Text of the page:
A 70-mile motorcycle chase through Dallas and Arlington hit speeds of nearly 200 mph, according to the boastful rider as he was placed into the back of a police car.
At about 12:15 a.m. Tuesday, troopers with the Texas Department of Public Safety spotted a speeding motorcycle in the northbound lanes of the Dallas North Tollway. A trooper attempted to stop the motorcycle but the driver took off at even higher speeds.
DPS identified the driver, who was eventually stopped and arrested, as 27-year-old William Pfohl, of Dallas.
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While being escorted by police to the backseat of a police car, Pfohl told NBC 5 photographers he hit speeds of 189 mph and drove at a rate of 160 mph in a construction zone on Interstate 635.
The Dallas County Sheriff's Office released dashboard camera of the pursuit recorded on a deputy's squad car.
The video shows the deputy racing along several North Texas highways, with the motorcycle only coming into view after the rider exited near Bowden Road along Interstate 20 in Arlington and then re-entered the highway. It also shows pursuing officers pulling up to the rider after his motorcycle ran out of gas and a deputy tackling the man and his bike to the ground.
While bragging about his speed, Pfohl also criticized officers for putting the lives of other drivers in danger by following him.
"On-hundred-eighty-nine when we were in the straights -- this dude [motions toward a state trooper] was keeping up with me, like, on the toll road, [Interstate] 635, like 160, 70. You kept up with me easily, 160, 70. Isn't there some kind of law about public safety?" Pfohl said to both NBC 5's cameras and the state trooper placing him into the back of a police car.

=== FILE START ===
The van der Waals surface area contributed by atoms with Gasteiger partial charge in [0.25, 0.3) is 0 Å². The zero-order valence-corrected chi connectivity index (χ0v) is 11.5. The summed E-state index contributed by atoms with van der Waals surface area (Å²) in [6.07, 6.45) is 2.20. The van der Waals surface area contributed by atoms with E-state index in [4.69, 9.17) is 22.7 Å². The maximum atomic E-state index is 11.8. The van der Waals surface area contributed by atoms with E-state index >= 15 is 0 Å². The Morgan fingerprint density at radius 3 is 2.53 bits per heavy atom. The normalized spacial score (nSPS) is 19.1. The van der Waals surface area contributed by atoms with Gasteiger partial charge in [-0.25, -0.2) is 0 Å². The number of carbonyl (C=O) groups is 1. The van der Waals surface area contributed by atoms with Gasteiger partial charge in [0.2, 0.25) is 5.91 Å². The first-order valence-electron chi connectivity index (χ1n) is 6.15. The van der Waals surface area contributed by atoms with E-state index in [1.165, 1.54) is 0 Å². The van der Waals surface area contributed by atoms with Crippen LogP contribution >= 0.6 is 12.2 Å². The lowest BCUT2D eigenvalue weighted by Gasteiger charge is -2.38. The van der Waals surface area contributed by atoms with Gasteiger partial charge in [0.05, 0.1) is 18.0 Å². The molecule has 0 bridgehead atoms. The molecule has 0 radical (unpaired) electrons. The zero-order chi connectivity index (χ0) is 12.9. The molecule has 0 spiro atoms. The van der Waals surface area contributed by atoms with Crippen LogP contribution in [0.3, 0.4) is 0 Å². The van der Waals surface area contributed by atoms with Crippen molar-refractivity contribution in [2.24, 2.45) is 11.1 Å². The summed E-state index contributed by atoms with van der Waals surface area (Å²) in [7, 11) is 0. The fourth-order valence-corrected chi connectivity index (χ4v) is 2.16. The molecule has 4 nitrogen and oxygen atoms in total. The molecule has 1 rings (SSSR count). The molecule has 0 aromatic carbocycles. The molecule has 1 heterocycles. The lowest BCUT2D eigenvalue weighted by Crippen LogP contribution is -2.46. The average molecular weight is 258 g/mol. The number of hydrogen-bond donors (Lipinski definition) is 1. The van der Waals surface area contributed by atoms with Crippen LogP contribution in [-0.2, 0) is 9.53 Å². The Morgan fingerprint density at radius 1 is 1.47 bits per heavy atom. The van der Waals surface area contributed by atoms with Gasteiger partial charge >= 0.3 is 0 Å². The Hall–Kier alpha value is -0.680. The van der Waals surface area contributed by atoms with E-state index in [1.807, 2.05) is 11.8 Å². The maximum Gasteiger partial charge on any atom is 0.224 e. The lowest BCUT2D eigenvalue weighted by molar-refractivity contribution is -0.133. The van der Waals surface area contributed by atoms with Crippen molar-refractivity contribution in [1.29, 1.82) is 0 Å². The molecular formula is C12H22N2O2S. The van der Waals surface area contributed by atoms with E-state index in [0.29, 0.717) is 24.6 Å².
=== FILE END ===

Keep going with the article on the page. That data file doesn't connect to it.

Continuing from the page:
For context, NASCAR driver Jimmie Johnson won this year's Daytona 500 with an average speed of 159 mph.
"The troopers have to make a difficult judgment call in situations like this," DPS spokesman Sgt. Lonny Haschel said. "In this case, the motorcyclist was not only endangering his own life, but that of the motoring public and law enforcement, as well."
Pfohl's motorcycle is a Suzuki GSXR 1000. The 189-mph speeds Pfohl said he reached is roughly the bike's peak speed, according to Mark Peterson of Southwest Superbikes, a pre-owned motorcycle shop in Dallas.
"If you want to go fast, this is the bike to have," he said.
Peterson said the GSXR 1000 is a popular model with people who prefer sport bikes.
"But the thing is, they're not meant to [go that fast] on public streets," he said. "I mean, there's just too much that can happen. You know, he went to jail, but it could have been a lot worse than that."
During the chase, Pfohl traveled north on the DNT, then turned east on the President George Bush Turnpike. He then drove to U.S. 75/Central Expressway and turned south. When he reached Interstate 635, he turned westbound on that freeway until he reached Interstate 35E. He then went south on I-35E into Downtown Dallas and headed west on Interstate 30.
By then, Dallas County sheriff's deputies and the Dallas Police Department's Air-1 helicopter joined the pursuit. The chase was so fast that, at times, the police helicopter had a hard time keeping up with the rider.
The chase continued westbound on I-30 to state Highway 161, where he turned south and went to Interstate 20. He traveled west on I-20, exited at Bowen Road and doubled back a short distance. Pfohl then got back on westbound I-20. Just before reaching U.S. 287, the motorcycle ran out of gas, and Dallas County sheriff's deputies took him into custody.
Pfohl said he had just filled up with gasoline but blew through the entire tank during the chase, which covered more than 70 miles.
A law enforcement official said Pfohl will face a felony charge of evading arrest with a motor vehicle. He is currently being held on $25,000 bond.
NBC DFW's Ben Russell contributed to this report.